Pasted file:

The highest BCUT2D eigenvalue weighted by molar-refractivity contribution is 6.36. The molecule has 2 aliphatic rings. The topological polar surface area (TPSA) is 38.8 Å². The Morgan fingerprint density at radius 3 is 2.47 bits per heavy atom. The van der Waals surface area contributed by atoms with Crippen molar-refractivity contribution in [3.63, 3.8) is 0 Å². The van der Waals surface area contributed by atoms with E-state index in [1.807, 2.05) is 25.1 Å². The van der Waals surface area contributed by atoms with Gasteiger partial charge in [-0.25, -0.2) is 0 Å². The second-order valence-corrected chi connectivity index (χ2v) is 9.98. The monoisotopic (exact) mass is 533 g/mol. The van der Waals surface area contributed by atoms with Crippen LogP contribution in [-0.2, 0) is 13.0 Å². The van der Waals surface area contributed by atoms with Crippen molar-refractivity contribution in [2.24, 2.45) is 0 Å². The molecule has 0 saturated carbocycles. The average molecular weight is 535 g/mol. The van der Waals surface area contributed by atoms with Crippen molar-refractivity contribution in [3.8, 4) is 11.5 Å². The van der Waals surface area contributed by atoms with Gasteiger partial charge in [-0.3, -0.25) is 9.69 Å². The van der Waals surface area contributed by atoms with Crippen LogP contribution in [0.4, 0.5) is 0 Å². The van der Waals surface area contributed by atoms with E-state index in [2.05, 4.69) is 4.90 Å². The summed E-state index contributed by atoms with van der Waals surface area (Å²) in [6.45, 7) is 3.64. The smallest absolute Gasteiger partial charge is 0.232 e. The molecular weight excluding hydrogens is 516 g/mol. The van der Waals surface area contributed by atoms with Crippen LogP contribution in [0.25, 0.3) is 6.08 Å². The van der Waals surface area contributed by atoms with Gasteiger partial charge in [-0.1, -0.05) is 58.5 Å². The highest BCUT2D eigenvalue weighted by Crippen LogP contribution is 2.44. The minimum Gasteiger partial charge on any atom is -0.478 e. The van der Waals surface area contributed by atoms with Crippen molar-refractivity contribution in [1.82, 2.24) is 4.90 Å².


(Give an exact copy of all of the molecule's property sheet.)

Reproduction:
The highest BCUT2D eigenvalue weighted by molar-refractivity contribution is 6.36. The molecule has 2 aliphatic rings. The topological polar surface area (TPSA) is 38.8 Å². The Morgan fingerprint density at radius 3 is 2.47 bits per heavy atom. The van der Waals surface area contributed by atoms with Crippen molar-refractivity contribution in [3.63, 3.8) is 0 Å². The van der Waals surface area contributed by atoms with E-state index in [1.807, 2.05) is 25.1 Å². The van der Waals surface area contributed by atoms with Gasteiger partial charge in [-0.25, -0.2) is 0 Å². The second-order valence-corrected chi connectivity index (χ2v) is 9.98. The monoisotopic (exact) mass is 533 g/mol. The van der Waals surface area contributed by atoms with Crippen LogP contribution in [-0.2, 0) is 13.0 Å². The van der Waals surface area contributed by atoms with Crippen molar-refractivity contribution in [2.24, 2.45) is 0 Å². The molecule has 0 saturated carbocycles. The average molecular weight is 535 g/mol. The van der Waals surface area contributed by atoms with Crippen molar-refractivity contribution in [3.8, 4) is 11.5 Å². The van der Waals surface area contributed by atoms with Gasteiger partial charge in [-0.3, -0.25) is 9.69 Å². The van der Waals surface area contributed by atoms with Crippen LogP contribution in [0.4, 0.5) is 0 Å². The van der Waals surface area contributed by atoms with E-state index in [2.05, 4.69) is 4.90 Å². The summed E-state index contributed by atoms with van der Waals surface area (Å²) in [6.45, 7) is 3.64. The smallest absolute Gasteiger partial charge is 0.232 e. The molecular weight excluding hydrogens is 516 g/mol. The van der Waals surface area contributed by atoms with Crippen LogP contribution in [0.25, 0.3) is 6.08 Å². The van der Waals surface area contributed by atoms with Gasteiger partial charge in [-0.1, -0.05) is 58.5 Å². The highest BCUT2D eigenvalue weighted by Crippen LogP contribution is 2.44. The minimum Gasteiger partial charge on any atom is -0.478 e. The van der Waals surface area contributed by atoms with Crippen molar-refractivity contribution in [1.82, 2.24) is 4.90 Å².